Photographs of the Governor's Palace in Khartoum and the Mahdi's tomb in Omdurman (September, 1898)



Photographs of the Governor's Palace in Khartoum and the Mahdi's tomb in Omdurman (September, 1898)



Sudan, Khartoum, Omdurman, Mahdi, Gordon


A photograph album entitled 'Khartoum', which is held at the Royal Engineers Museum, contains photographs of two symbolic events in the aftermath of the Battle of Omdurman: the bombing of the Mahdi’s tomb and the subsequent Christian memorial held for Gordon in the ruins of the palace at Khartoum.
The photographs taken in Khartoum generally depict soldiers exploring the ruins of the palace but there are some which specifically document places where Gordon allegedly spent his last hours. Gordon’s death was mythologised in the contemporary Victorian press and visual culture; a diorama of the event was even displayed at Madame Tussaud’s (an image of which is curiously included in the album). The image of his death as commemorated in the Tussaud display was inspired by George William Joy’s famous painting of the same moment. This heroic interpretation of events has had a long visual legacy and was carefully reconstructed in Basil Dearden’s film ‘Khartoum’ of 1966. Joy’s painting imagines Gordon standing aloof in the face of death. The architectural structure of the palace is captured before its subsequent dereliction, still a stable symbol of Anglo-Egyptian authority and order.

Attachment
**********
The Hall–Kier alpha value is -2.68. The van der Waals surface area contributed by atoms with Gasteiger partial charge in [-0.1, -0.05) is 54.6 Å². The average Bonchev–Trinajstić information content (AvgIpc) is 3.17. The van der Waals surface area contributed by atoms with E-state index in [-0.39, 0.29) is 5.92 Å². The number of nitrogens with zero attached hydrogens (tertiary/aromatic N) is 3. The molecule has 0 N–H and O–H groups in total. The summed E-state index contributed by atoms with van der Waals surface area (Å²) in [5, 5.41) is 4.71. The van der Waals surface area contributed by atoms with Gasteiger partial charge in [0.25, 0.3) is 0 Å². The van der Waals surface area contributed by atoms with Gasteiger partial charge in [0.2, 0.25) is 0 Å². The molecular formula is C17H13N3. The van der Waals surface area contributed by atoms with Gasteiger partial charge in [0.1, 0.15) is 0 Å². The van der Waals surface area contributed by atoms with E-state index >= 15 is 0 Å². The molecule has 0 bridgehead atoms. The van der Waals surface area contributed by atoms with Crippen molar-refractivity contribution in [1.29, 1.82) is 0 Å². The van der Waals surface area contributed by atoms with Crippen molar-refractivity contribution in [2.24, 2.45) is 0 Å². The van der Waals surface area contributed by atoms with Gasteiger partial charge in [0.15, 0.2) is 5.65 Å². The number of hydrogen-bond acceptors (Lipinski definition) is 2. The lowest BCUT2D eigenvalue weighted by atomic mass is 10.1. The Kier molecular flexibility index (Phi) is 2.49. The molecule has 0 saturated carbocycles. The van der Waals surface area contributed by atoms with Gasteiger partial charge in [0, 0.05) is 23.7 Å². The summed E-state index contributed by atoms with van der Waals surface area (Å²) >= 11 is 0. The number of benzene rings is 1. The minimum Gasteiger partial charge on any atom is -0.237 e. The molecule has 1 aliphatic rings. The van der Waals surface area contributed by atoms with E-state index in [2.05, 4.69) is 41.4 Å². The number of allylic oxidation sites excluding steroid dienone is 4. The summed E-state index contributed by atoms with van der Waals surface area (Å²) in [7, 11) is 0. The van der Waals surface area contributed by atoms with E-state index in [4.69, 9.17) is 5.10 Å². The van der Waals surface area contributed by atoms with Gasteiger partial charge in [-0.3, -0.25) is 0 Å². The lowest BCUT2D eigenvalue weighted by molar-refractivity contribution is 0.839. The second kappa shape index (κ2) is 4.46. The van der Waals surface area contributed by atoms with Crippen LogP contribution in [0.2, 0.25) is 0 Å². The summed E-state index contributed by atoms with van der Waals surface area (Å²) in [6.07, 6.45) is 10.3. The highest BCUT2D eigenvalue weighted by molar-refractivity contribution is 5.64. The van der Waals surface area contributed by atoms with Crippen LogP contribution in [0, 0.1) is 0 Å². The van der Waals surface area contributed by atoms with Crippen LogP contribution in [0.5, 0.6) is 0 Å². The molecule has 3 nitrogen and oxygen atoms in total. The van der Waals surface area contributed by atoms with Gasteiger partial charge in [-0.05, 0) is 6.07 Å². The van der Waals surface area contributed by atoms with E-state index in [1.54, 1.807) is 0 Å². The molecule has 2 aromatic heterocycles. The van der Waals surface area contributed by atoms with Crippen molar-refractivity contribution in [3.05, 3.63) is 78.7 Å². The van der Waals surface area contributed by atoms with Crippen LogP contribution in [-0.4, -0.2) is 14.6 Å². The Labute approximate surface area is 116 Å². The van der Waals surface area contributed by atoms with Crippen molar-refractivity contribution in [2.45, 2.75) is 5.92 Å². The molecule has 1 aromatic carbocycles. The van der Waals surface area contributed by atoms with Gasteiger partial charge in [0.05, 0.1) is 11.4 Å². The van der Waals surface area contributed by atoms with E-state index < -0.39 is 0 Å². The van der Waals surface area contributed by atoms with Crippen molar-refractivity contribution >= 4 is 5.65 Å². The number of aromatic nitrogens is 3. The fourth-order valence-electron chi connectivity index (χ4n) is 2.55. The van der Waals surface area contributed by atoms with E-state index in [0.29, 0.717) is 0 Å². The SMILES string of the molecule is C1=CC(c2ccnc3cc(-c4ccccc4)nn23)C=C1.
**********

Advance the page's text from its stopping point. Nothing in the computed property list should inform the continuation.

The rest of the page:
The photographs in the album, which capture the palace in ruins, provide a powerful contrast to the popular perception of Gordon’s death in British visual culture. The photographer captures emotionally charged images of ‘Gordon's view when he looked for our steamers’ and a soldier walking up the derelict steps to ‘the spot where Gordon was killed’. One particularly evocative image depicts soldiers standing with heads lowered in respect for the place where ‘Gordon’s body was cut to pieces’. These photographs were taken only a day after a similar treatment was exacted upon the body of the Mahdī. His tomb in Omdurman was blown up and his body disinterred and beheaded. This shocking act of disrespect provided symbolic retribution for Gordon’s death, but was an act which Lord Kitchener was eventually required to answer for in a letter of apology to Queen Victoria.

Interestingly the two photographs in the album showing the outside of the tomb are taken from a perspective which makes it appear reasonably intact. Only a hint of its disintegration can be spotted on the top left-hand side of the qubba. Significantly, the brass finial of the qubba is missing. This was removed and taken back to Britain. It is now held at the Royal Engineers Museum.


Making African Connections


8 January 2021


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